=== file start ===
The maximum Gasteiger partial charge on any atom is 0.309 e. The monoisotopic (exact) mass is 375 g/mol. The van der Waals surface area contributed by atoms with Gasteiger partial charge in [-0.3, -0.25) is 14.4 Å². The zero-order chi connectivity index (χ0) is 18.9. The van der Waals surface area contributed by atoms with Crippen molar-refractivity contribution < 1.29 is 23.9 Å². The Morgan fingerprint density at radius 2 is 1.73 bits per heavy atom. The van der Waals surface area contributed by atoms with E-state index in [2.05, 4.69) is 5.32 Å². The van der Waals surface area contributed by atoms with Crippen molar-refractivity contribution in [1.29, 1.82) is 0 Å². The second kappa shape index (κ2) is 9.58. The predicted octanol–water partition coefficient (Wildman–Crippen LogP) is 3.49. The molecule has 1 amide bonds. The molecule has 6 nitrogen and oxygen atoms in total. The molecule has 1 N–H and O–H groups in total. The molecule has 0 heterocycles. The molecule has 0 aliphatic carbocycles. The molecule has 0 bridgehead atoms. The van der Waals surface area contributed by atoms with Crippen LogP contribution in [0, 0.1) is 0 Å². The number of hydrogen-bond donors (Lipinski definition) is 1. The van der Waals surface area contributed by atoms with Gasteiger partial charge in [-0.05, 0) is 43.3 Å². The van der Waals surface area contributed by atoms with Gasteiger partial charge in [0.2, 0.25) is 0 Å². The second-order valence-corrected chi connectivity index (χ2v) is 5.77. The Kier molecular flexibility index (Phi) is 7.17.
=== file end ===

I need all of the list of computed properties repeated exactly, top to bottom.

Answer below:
The maximum Gasteiger partial charge on any atom is 0.309 e. The monoisotopic (exact) mass is 375 g/mol. The van der Waals surface area contributed by atoms with Gasteiger partial charge in [-0.3, -0.25) is 14.4 Å². The zero-order chi connectivity index (χ0) is 18.9. The van der Waals surface area contributed by atoms with Crippen molar-refractivity contribution < 1.29 is 23.9 Å². The Morgan fingerprint density at radius 2 is 1.73 bits per heavy atom. The van der Waals surface area contributed by atoms with E-state index in [2.05, 4.69) is 5.32 Å². The van der Waals surface area contributed by atoms with Crippen molar-refractivity contribution in [1.29, 1.82) is 0 Å². The second kappa shape index (κ2) is 9.58. The predicted octanol–water partition coefficient (Wildman–Crippen LogP) is 3.49. The molecule has 1 amide bonds. The molecule has 6 nitrogen and oxygen atoms in total. The molecule has 1 N–H and O–H groups in total. The molecule has 0 heterocycles. The molecule has 0 aliphatic carbocycles. The molecule has 0 bridgehead atoms. The van der Waals surface area contributed by atoms with Crippen LogP contribution in [0, 0.1) is 0 Å². The number of hydrogen-bond donors (Lipinski definition) is 1. The van der Waals surface area contributed by atoms with Gasteiger partial charge in [-0.05, 0) is 43.3 Å². The van der Waals surface area contributed by atoms with Gasteiger partial charge in [0.2, 0.25) is 0 Å². The second-order valence-corrected chi connectivity index (χ2v) is 5.77. The Kier molecular flexibility index (Phi) is 7.17.